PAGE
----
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The name Fonréaud, that stems from a legend, as well as the location of the property on the rooftop of the Médoc, make this estate exceptional.

"Fonréaud", called "Font-réaux" in centuries gone by, means "Royal Fountain". Legend has it that in the 12th century, the King of England and husband of Eleanor of Aquitaine, Henry II Plantagenet, stopped here to quench his thirst and drank from a spring of cool water. The spring still exists in our park today.

The cellars were built in the 17th century, then modified over time. The Château replaced the original farm building when then owner Henri Le Blanc de Mauvezin decided to build it in 1850.

The Château was built to the plans of Bordeaux architect Garros and completed in 1855. Its very elegant architecture appeals to visitors.
In the middle of the 17th century, Mr Leblanc, Magistrate and Councillor at the Parliament of Bordeaux, owned the domain of Mauvesin. The domain included land in the parish of Moulis, where Mauvezin Château was located, and in the parish of Listrac.

The Listrac part of the Mauvezin fief is at the origin of Chateau Fonréaud. The ambition of Councillor Leblanc de Mauvezin was to create a vast winegrowing estate on the best winelands of his fief. With the advice of a master winemaker, Jean Fillot, also known as the "Gavatch" (the man from the North), he had vines planted on the slopes of Pey de Menjon and Font-Réaux, where he built his cellars. The renowned outcrops have been home to vineyards ever since.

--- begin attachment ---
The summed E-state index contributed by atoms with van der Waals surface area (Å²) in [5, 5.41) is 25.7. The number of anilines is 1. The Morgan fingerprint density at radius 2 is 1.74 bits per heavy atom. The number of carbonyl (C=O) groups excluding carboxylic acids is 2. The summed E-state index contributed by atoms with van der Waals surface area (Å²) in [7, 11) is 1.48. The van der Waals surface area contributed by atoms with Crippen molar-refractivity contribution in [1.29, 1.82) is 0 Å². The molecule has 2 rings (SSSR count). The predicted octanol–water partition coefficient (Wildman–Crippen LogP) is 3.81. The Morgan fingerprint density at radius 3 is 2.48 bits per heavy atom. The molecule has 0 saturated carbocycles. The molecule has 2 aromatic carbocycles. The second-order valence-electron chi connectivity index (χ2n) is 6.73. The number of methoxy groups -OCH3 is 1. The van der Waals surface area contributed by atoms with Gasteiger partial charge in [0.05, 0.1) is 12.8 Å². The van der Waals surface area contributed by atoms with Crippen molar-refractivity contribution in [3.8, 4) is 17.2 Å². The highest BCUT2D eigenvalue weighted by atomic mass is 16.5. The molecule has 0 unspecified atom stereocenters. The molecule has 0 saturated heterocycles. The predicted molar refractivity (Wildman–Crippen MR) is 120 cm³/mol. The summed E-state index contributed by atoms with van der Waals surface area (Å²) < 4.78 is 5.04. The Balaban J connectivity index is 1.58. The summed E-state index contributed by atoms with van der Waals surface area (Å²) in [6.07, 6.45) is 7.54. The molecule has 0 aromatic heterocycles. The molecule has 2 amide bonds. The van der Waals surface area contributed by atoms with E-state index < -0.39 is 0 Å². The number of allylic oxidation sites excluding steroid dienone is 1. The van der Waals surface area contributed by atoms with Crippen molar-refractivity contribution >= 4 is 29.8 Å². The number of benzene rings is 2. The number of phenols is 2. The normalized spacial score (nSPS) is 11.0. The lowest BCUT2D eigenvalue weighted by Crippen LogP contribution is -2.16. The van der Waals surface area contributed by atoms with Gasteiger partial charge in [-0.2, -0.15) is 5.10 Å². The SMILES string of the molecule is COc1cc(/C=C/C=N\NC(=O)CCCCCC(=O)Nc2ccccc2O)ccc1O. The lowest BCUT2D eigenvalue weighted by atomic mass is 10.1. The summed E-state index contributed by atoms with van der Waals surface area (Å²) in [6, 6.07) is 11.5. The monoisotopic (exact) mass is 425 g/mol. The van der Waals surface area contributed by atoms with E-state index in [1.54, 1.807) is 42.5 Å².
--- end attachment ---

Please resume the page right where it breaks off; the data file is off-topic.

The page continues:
The records used by Claude Masse for his map of Guyenne show that at the beginning of the 18th century, almost all the Chateau Fonréaud terroirs were planted with vines. In the Intendance classification of 1776, we find Leblanc de Mauvezin as the leading growth of the Listrac parish, at a price of 350 to 400 Livres per cask, at the same level as the 4th classified growths of the parishes of Pauillac (Lynch, D’Armailhac…) and Saint-Julien (St. Pierre…).

A century later, in the first editions of the Féret, the Leblanc de Mauvezin family still owned its two growths in Listrac and Moulis, which were still ranked first in order of merit. The consequences of the Disease Crisis at the end of the 19th century put an end to the dynasty which had taken Chateau Fonréaud to the top rank of Listrac growths for more than two centuries and to whom we owe the elegant château we know today.